Modern holiday Christmas pine tree abstract purple horizontal background.

by Dr. JoAnne Feeney
Portfolio Manager

Tax-loss harvesting, holiday shopping trends, and 2020 market outlooks take center stage for investors this time of the year. Don’t neglect the first, keep track of the second, and ignore the third. This year, the tax-loss harvesting is a bit more challenging, given the S&P 500’s 25% rise year-to-date. The strength of the consumer is partly responsible for the rise in the market, so this year’s holiday shopping season will be closely watched to see whether retail spending will stay strong. Despite the uncertainty surrounding trade, the broader U.S. economy, and the presidential election, pundits are coming out with projections for the S&P’s rise in 2020. They missed 2019 pretty badly. Not surprisingly, they’re projecting less appreciation next year than this! So, should those outlooks play a major role in shaping investor portfolios today? No.

Yes, it’s the season for tax-loss harvesting, but this year our task is particularly challenging since the S&P 500 has climbed 25.3% since the start of the year. Tax-loss harvesting remains an important source of additional return in portfolios. According to Lipper, over the last ten years, tax-loss harvesting would have added 0.98% to 2.08% to a mutual fund portfolio’s average annual return. This can add up:

graph of tax hit

This year provided more gains than usual, and because those returns have been unevenly spread across stocks and sectors, there are some opportunities to take offsetting losses. Recall, though, that much of this year’s gains have simply reflected recovery from the steep decline the S&P took in the fourth quarter of 2018. Since the beginning of September 2018, the market is up by a much more modest 8.7%. But for shares purchased late last year, and trimmed or sold since, the realized gains can be substantial. We’ve been selling some down positions over the last few weeks, so you will likely see some positions have disappeared from your accounts. Among these, are stocks of energy companies, an area out of favor with investors this year (despite oil’s 19% price rise), select technology companies that suffered from a pushout in spending, and companies adversely affected by the trade war. You can expect most of those positions to be returned to your portfolios since fundamental drivers have improved in each of these areas.

The consumer has been behind much of this year’s economic strength as spending has remained robust even as companies have taken a more cautious approach to capital expenditures in the face of uncertainty in trade policy. Retail sales this holiday season are being closely watched to see whether that strength will carry through to year end. Preliminary figures for spending around Black Friday (which has become many days) are positive: Black Friday’s on-line sales reached $7.4 billion (a new record) and even brick-and-mortar foot traffic rose 6% over 2018 levels. Cyber Monday sales are expected to climb 19% over 2018 levels.

Consumer strength may well continue through 2020, if current trends hold, but the stock market’s potential appreciation next year is more likely to reflect forecasts for corporate earnings in 2021. For the last few years, stock prices have been moving in advance of expected future earnings – and this is as it should be since owning shares in a company only makes sense for the profits the company delivers in the future, not for those it has delivered in the past. For 2019, S&P 500 earnings are expected to come in flat with 2018 levels. As growth expectations for this year’s earnings started to deteriorate in late 2018, valuations pulled back. That was one reason (Federal Reserve comments being another) for the market’s sharp decline in 4Q 2018. But investors quickly realized their fears over possible Fed missteps were misplaced and that earnings in 2020 would likely show a return to growth. Indeed, investors are expecting nearly 10% earnings growth next year and so we saw a strong market rebound through 2019 and net appreciation (excluding that fourth quarter decline) just about in line with 2020 expected earnings growth.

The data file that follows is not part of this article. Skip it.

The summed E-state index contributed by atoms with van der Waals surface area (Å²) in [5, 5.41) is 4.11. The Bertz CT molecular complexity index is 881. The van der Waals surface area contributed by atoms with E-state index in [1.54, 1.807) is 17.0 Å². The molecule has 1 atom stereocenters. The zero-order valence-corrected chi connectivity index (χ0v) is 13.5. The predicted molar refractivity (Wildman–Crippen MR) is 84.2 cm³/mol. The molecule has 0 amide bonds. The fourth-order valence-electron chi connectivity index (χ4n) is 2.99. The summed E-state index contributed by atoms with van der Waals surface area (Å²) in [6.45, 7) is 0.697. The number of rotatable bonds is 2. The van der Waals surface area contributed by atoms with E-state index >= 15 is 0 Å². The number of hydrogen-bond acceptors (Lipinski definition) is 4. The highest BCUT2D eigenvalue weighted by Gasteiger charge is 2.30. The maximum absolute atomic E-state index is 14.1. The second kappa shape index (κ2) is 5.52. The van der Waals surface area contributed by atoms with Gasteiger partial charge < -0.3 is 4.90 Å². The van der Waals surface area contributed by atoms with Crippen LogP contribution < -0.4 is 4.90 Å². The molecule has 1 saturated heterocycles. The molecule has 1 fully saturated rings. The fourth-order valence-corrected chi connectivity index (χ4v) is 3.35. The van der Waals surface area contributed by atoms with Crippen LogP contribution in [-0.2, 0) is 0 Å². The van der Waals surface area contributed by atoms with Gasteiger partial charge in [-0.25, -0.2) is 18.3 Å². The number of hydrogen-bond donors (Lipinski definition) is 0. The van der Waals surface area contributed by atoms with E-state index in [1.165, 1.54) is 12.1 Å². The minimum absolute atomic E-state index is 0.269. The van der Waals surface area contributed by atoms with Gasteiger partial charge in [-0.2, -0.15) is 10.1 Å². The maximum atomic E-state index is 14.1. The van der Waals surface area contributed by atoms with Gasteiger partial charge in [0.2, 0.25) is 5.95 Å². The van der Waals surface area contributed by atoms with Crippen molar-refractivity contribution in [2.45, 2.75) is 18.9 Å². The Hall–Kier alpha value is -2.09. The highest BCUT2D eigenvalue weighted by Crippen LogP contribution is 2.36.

So for this year, we are likely to see stocks reflect evolving expectations for 2021 earnings growth. It’s a bit early to formulate an accurate forecast of profits, however, so we look to the health of the economy and long-term trends in each sector and for specific companies. Recent labor market data, retail spending, corporate capital goods orders, and the move toward normalizing U.S.-China trade relations form a solid foundation for further earnings growth. But there are also several sources of risk. Will Europe continue to improve? Will the election raise the risk of inefficient fiscal policies? Will the trade war persist in China and extend to Europe?

Rather than counting on growth to continue in any one year, we prefer to position portfolios to be able to absorb those risks through diversification across asset classes, sectors and companies, and to find holdings that bring long-term appreciation potential.

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